Can't believe people get paid for writing this shit (Adam Leventhal, The Athletic), especially the last paragraph. Dissecting the VAR penalty decision that went against Watford at Anfield It was a moment that eased Liverpool nerves, as Watford were still in with a chance of nicking a late equaliser. The VAR award of an 88th-minute penalty at Anfield for Juraj Kucka’s foul on Diogo Jota allowed Fabinho to rubber-stamp a 2-0 win. Mission accomplished, nothing to see here, routine win over relegation fodder complete. Get the guitar going in the Albert pub next to the Kop, sing some songs and move on to the next one. We’ve got a title to win. But there are always two sides to the story. “It was the only sad moment for me,” Roy Hodgson said after the game. It was a decision that riled, and he wanted to make it known. “VAR’s done a lot of very good things since it’s been instituted in English football and this year is better than last year. But I still find it very hard to accept when a situation happens which literally nobody (is calling for), the referee didn’t see a penalty, Jurgen Klopp is asking me what’s happening and I’m saying, ‘I don’t know, what is it?’. “Not one Liverpool player complained about having been fouled and then suddenly for the game to be stopped in the 88th minute and being given a chance to seal it 2-0 it leaves a rather unpleasant taste in the mouth.” So how, and why, was the decision made? Was it simply an open-and-shut case? Did referee Stuart Attwell have no choice but to award the penalty? The Athletic has looked at the incident and sought guidance from the Premier League. In isolation, the sight of a defending player facing away from the ball and pulling an opponent to the floor is unlikely to end well, and so it proved for Watford. But looking again at the start of the incident does give it a slightly different perspective. As the corner is delivered into the box, Jota’s right arm is seen over the top of Kucka’s head. It could be argued that Jota, whose eyes are focused on the ball, is simply trying to evade his marker. However, another view could be that the action of pushing an opponent’s head towards the ground is an unfair infringement. “It was a tussle, it wasn’t a clear foul, and you could end up arguing (over) who grabbed who first,” said Hodgson. Move the incident on a few frames and there is likely now to be only one outcome: the award of a penalty. Kucka now has two arms around Jota, who is already struggling to stay on his feet. Yet the ball, which is cleared at the near post area, never gets close to reaching the area in which the incident took place. “The player who won the penalty, he just jumped up and got on with the game and was trying to get involved in the next attack, so he obviously wasn’t too bothered about a penalty,” said Hodgson. So, in real time, how was the decision reached? A Premier League source advised The Athletic that VAR John Brooks told the on-pitch referee to delay while he checked the incident and then asked him to take another look on the pitchside screen. It was explained there had been no complaint on the field, from Jota or anyone else. At Stockley Park, Brooks decided to pull back the footage of the corner as the ball was cleared. According to sources, the initial contact (Jota’s arm on top of Kucka’s head) is almost certain to have been taken into consideration but would not have been deemed enough of a reason to turn the decision in Watford’s favour. Yet, the one area that was acknowledged as being difficult to be definitive on was why this grappling incident (over so many others) was given so much attention. That explains why Hodgson waited to meet referee Attwell by the tunnel at full-time. So what was said? “I wasn’t criticising his refereeing performance in the game, that I can say. I don’t think he refereed the game badly at all. What I had to say to him was on another matter,” he said with a glint in his eye. Hodgson added: “I’ll let him answer that question,” when asked what Attwell had said in return. Yet referees do not explain their decisions. Why not? It was explained by the Premier League source that this is an issue that does get raised in meetings, but the general opinion is that referees would only be asked to speak after a mistake and can only then say that they did what was right at that moment. But in this instance, would it not have been more helpful to all concerned if the deliberations between on-field referee and VAR were heard? That, however, would require a change in the International Football Association Board (IFAB) rules which says there is to be no in-match communications heard by anyone other than the officials. The upshot is incidents like this, where an action is taken with little explanation during or afterwards, and managers like Hodgson are left wondering what might have been. “The biggest myth in football that I’ve ever come across is that refereeing decisions don’t change games — everyone in football I know thinks they do”, Hodgson remarked. Watford fans will hope this incident does not come back to haunt them come the end of the season.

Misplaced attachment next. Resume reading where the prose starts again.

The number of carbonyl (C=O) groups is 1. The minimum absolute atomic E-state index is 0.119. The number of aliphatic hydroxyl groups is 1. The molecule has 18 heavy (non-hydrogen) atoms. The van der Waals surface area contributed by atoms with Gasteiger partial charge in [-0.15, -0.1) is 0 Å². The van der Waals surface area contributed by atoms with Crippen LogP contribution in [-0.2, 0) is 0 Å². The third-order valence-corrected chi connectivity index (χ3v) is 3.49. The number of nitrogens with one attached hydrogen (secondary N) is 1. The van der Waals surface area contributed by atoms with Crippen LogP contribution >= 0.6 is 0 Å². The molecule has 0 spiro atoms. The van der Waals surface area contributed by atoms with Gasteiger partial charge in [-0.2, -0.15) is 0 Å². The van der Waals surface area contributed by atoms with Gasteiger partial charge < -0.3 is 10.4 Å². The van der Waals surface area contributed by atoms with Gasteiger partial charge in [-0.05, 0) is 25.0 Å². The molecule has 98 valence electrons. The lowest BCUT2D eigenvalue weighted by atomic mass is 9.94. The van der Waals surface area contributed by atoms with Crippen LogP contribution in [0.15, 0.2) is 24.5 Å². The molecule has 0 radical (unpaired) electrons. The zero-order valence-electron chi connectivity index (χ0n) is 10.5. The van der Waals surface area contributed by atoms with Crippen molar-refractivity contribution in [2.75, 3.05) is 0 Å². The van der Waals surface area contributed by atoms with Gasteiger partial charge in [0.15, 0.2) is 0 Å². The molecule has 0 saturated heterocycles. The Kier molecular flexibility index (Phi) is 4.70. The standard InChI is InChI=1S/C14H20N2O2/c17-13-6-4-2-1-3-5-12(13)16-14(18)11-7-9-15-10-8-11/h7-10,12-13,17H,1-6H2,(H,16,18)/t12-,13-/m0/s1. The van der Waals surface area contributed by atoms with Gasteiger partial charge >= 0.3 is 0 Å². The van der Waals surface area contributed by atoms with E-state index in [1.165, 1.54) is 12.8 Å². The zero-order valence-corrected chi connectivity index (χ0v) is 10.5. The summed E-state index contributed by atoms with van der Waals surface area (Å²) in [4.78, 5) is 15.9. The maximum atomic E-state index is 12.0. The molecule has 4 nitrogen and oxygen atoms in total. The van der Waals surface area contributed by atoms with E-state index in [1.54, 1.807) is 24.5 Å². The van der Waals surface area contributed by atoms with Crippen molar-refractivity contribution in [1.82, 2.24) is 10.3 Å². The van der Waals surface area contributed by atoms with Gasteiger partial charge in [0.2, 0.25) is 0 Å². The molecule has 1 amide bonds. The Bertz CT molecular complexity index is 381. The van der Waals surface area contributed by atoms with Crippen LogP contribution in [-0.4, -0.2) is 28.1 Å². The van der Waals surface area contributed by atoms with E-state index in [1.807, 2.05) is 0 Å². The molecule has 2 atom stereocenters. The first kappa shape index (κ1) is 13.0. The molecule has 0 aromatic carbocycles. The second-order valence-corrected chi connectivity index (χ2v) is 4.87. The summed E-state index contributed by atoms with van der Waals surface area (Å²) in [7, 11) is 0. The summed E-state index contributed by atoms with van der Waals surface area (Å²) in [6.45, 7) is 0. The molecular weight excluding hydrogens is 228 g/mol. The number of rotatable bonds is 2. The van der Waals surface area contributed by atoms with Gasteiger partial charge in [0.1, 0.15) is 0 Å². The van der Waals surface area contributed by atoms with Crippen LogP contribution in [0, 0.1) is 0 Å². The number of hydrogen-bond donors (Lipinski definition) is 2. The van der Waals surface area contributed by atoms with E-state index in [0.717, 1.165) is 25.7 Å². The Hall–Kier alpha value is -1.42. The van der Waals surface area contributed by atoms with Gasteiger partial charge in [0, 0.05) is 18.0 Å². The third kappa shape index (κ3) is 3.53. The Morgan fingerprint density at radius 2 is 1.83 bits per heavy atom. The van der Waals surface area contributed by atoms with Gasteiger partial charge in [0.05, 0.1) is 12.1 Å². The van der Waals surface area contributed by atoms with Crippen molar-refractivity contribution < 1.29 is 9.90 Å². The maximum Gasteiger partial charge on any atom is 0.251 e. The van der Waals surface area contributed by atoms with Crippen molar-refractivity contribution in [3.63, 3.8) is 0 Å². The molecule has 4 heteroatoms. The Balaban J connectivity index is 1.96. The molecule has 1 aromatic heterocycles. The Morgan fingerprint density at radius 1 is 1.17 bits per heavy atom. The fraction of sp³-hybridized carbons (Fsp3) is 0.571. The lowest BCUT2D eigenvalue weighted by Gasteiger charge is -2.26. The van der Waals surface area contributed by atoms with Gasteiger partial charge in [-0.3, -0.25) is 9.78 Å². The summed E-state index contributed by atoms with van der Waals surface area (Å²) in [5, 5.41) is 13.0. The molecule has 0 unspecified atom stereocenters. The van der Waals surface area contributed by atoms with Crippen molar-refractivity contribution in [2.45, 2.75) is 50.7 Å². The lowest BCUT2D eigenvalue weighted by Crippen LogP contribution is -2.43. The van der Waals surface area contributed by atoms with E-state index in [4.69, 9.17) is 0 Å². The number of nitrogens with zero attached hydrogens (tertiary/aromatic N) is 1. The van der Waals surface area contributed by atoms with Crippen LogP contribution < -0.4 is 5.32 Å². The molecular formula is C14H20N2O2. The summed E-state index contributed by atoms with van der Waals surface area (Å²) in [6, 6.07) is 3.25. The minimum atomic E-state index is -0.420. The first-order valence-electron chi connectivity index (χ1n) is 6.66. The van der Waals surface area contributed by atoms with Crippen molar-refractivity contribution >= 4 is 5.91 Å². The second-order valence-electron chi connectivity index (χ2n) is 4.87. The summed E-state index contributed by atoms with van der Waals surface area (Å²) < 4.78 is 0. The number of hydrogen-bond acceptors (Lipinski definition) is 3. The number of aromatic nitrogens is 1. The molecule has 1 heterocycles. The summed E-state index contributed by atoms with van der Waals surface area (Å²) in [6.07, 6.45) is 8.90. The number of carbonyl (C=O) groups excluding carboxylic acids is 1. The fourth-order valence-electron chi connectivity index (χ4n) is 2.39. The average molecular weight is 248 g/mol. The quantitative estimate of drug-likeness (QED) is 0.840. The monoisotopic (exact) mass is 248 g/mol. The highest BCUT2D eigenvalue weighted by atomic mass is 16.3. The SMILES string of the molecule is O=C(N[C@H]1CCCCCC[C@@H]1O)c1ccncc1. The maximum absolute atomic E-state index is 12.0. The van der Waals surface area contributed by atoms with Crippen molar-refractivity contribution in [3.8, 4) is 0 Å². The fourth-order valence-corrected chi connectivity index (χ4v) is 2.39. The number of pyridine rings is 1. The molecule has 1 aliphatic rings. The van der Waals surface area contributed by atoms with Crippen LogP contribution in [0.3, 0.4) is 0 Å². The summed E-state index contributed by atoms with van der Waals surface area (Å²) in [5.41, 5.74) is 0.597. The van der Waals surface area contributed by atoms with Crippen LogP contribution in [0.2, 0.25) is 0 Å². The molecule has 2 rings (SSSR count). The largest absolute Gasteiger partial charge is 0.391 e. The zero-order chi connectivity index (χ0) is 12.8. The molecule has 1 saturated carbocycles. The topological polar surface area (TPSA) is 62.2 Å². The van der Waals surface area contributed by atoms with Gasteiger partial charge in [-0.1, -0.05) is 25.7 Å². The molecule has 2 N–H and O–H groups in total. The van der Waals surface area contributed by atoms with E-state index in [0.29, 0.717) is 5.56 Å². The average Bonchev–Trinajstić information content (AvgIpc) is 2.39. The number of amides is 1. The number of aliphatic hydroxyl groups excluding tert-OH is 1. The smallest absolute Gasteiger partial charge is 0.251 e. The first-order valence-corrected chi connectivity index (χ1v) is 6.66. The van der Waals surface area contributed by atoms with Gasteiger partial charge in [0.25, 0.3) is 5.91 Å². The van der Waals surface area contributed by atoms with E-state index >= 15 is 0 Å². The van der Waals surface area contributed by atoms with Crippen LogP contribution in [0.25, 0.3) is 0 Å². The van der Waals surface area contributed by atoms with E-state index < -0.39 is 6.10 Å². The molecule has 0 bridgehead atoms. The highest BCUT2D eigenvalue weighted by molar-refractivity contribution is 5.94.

8. Sugar Ape